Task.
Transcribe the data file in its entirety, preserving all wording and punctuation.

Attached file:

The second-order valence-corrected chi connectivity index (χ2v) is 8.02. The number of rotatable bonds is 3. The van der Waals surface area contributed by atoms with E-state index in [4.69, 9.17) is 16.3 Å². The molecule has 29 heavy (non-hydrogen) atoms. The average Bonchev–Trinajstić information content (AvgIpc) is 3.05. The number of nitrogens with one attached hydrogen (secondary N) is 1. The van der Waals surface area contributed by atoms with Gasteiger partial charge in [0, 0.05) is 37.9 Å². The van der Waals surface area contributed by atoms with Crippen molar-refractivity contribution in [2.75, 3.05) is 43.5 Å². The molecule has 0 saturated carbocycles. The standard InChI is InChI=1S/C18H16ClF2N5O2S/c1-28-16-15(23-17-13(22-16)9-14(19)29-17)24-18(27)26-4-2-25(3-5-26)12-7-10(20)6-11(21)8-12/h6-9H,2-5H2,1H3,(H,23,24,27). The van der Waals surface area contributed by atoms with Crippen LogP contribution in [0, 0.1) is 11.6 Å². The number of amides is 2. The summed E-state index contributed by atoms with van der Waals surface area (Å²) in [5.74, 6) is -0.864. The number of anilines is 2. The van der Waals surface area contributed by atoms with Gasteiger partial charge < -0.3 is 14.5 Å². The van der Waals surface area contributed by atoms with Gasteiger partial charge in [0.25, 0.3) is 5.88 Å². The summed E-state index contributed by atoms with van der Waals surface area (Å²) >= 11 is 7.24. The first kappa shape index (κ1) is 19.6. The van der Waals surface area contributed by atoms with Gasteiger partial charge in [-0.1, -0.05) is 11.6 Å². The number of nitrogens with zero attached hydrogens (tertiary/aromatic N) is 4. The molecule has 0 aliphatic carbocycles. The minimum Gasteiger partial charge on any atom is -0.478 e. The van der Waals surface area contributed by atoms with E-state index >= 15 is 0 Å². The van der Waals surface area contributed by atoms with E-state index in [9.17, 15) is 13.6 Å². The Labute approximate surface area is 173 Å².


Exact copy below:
The second-order valence-corrected chi connectivity index (χ2v) is 8.02. The number of rotatable bonds is 3. The van der Waals surface area contributed by atoms with E-state index in [4.69, 9.17) is 16.3 Å². The molecule has 29 heavy (non-hydrogen) atoms. The average Bonchev–Trinajstić information content (AvgIpc) is 3.05. The number of nitrogens with one attached hydrogen (secondary N) is 1. The van der Waals surface area contributed by atoms with Gasteiger partial charge in [0, 0.05) is 37.9 Å². The van der Waals surface area contributed by atoms with Crippen molar-refractivity contribution in [2.75, 3.05) is 43.5 Å². The molecule has 0 saturated carbocycles. The standard InChI is InChI=1S/C18H16ClF2N5O2S/c1-28-16-15(23-17-13(22-16)9-14(19)29-17)24-18(27)26-4-2-25(3-5-26)12-7-10(20)6-11(21)8-12/h6-9H,2-5H2,1H3,(H,23,24,27). The van der Waals surface area contributed by atoms with Crippen LogP contribution in [0, 0.1) is 11.6 Å². The number of amides is 2. The summed E-state index contributed by atoms with van der Waals surface area (Å²) in [5.74, 6) is -0.864. The number of anilines is 2. The van der Waals surface area contributed by atoms with Gasteiger partial charge < -0.3 is 14.5 Å². The van der Waals surface area contributed by atoms with Gasteiger partial charge in [0.25, 0.3) is 5.88 Å². The summed E-state index contributed by atoms with van der Waals surface area (Å²) >= 11 is 7.24. The first kappa shape index (κ1) is 19.6. The van der Waals surface area contributed by atoms with Gasteiger partial charge in [-0.1, -0.05) is 11.6 Å². The number of nitrogens with zero attached hydrogens (tertiary/aromatic N) is 4. The molecule has 0 aliphatic carbocycles. The minimum Gasteiger partial charge on any atom is -0.478 e. The van der Waals surface area contributed by atoms with E-state index >= 15 is 0 Å². The van der Waals surface area contributed by atoms with E-state index in [9.17, 15) is 13.6 Å². The Labute approximate surface area is 173 Å².